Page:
Mrs. Lee listened to all this with intense interest. Not until this moment had she really felt as though she had got to the heart of politics, so that she could, like a physician with his stethoscope, measure the organic disease. Now at last she knew why the pulse beat with such unhealthy irregularity, and why men felt an anxiety which they could not or would not explain. Her interest in the disease overcame her disgust at the foulness of the revelation.
To say that the discovery gave her actual pleasure would be doing her injustice; but the excitement of the moment swept away every other sensation. She did not even think of herself. Not until afterwards did she fairly grasp the absurdity of Ratcliffe’s wish that in the face of such a story as this, she should still have vanity enough to undertake the reform of politics. And with his aid too!
The audacity of the man would have seemed sublime if she had felt sure that he knew the difference between good and evil, between a lie and the truth; but the more she saw of him, the surer she was that his courage was mere moral paralysis, and that he talked about virtue and vice as a man who is colour-blind talks about red and green; he did not see them as she saw them; if left to choose for himself he would have nothing to guide him. Was it politics that had caused this atrophy of the moral senses by disuse?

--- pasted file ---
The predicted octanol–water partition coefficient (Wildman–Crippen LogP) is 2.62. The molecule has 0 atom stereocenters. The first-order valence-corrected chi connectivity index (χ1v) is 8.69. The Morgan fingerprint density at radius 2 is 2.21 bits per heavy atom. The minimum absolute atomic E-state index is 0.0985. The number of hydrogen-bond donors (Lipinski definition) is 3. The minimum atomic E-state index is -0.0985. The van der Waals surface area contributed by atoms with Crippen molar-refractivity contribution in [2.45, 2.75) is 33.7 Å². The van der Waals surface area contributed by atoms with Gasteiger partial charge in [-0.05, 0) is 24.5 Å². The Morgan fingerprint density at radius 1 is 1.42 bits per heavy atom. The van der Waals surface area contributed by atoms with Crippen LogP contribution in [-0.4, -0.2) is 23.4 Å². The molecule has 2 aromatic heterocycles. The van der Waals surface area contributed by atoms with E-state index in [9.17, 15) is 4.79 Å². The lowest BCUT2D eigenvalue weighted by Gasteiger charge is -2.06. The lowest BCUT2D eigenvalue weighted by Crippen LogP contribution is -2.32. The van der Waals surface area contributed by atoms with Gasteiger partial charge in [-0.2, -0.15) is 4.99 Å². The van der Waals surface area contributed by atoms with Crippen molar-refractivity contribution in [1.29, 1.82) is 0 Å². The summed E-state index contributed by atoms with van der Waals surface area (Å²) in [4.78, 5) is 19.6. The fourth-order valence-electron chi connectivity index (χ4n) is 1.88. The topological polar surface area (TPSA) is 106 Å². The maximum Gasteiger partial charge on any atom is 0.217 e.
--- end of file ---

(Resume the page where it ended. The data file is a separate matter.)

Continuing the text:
Meanwhile, here she sat face to face with a moral lunatic, who had not even enough sense of humour to see the absurdity of his own request, that she should go out to the shore of this ocean of corruption, and repeat the ancient rôle of King Canute, or Dame Partington with her mop and her pail. What was to be done with such an animal?